Over the years, ever-changing flocks of students — 10 or so at a time — followed their mentor to public spaces off the beaten path of academe, the air often redolent with fries and burgers. Spady called them “rich ethnographic sites for training as keen observers of black life,” recalled Samir Meghelli, a 2004 Penn grad and now senior curator at the Smithsonian Institution’s Anacostia Community Museum in Washington, D.C.

“He was committed to this idea of democratization of knowledge,” Meghelli said, “and making it accessible to as many people as possible, not confining oneself to just teaching a course at a university.”

The night sessions lasted hours, with Spady digging deep into his plastic bags.

“Somehow, he knew exactly what was where,” Alim said. “If we were discussing Tupac, he would reach his right hand out, grab this article, or this tape, or this book, and it would all be on theme, because he had talked to Tupac.”

Spady was in the vanguard of hip-hop scholars, and lectured widely. He saw it as a natural extension of a black cultural thread rooted in West Africa that stretched to Garveyism, a Pan-African philosophy of group pride and independence, through the Harlem Renaissance, jazz, and reggae, to the “rapping” of R&B radio DJs like Philly’s Georgie Woods, to the Black Arts Movement of the 1960s and ’70s.

He interviewed Grandmaster Flash, Chuck D, Queen Latifah, Salt-N-Pepa, Big Daddy Kane, Beanie Sigel, Common, and more, on his way to writing a trilogy of books on hip-hop. They bore such lofty titles as Tha Global Cipha: Hip Hop Culture and Consciousness, coauthored with Alim and Meghelli.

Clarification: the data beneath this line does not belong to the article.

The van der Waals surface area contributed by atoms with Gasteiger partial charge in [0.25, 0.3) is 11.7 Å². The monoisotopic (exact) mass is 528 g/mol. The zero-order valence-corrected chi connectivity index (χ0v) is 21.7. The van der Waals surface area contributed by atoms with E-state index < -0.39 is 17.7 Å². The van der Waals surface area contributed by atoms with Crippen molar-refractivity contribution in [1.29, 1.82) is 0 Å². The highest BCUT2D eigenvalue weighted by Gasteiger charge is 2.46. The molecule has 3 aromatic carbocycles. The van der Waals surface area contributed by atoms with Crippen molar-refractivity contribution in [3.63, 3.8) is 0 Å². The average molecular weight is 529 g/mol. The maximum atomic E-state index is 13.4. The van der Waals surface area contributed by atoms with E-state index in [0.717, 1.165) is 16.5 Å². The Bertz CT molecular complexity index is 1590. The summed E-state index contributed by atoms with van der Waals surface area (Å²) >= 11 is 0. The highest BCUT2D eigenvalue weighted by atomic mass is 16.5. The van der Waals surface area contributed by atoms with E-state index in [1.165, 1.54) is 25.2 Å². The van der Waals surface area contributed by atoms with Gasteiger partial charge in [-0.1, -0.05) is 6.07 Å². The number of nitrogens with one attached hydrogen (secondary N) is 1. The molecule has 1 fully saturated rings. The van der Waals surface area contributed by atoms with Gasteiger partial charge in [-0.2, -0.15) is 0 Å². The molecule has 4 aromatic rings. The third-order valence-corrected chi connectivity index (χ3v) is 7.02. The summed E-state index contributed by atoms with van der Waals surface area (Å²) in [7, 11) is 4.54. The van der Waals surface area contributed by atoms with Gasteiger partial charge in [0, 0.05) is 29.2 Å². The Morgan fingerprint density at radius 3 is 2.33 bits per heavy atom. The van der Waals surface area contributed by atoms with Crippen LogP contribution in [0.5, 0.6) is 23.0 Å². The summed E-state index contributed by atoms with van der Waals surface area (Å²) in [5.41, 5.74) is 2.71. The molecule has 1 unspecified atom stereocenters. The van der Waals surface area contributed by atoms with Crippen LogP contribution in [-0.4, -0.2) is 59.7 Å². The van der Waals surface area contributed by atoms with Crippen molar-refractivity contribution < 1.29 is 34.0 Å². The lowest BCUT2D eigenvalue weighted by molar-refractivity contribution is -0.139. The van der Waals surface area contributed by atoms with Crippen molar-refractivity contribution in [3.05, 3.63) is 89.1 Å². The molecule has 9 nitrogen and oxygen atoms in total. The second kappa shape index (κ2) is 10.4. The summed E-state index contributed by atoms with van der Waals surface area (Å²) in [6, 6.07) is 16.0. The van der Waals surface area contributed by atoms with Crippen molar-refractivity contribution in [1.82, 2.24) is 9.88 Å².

“He viewed hip-hop creators as cultural theorists,” Alim said. “He didn’t look at them as artists making music. They were the ones theorizing what was important to the culture from within it.”

‘Do the work’

For many devotees, an enduring memory is of James Spady in the Penn library, hunkered over stacks of research materials. His life was his lesson to them: No matter what was going on, no matter if they thought racism was holding them back, or professors had it in for them — “sit down and do the work,” he’d say.

As Spady’s health deteriorated in the last three years, he was visited at the Penn care center by Karen Asper Jordan, a retired nurse who, as a teenager, protested with Spady at Girard College. He asked that she tell no one where he was.

On her last visit, she found his room empty. Her search led to the solarium, where he sat surrounded by papers, as always, working.


This article was originally published by The Philadelphia Inquirer.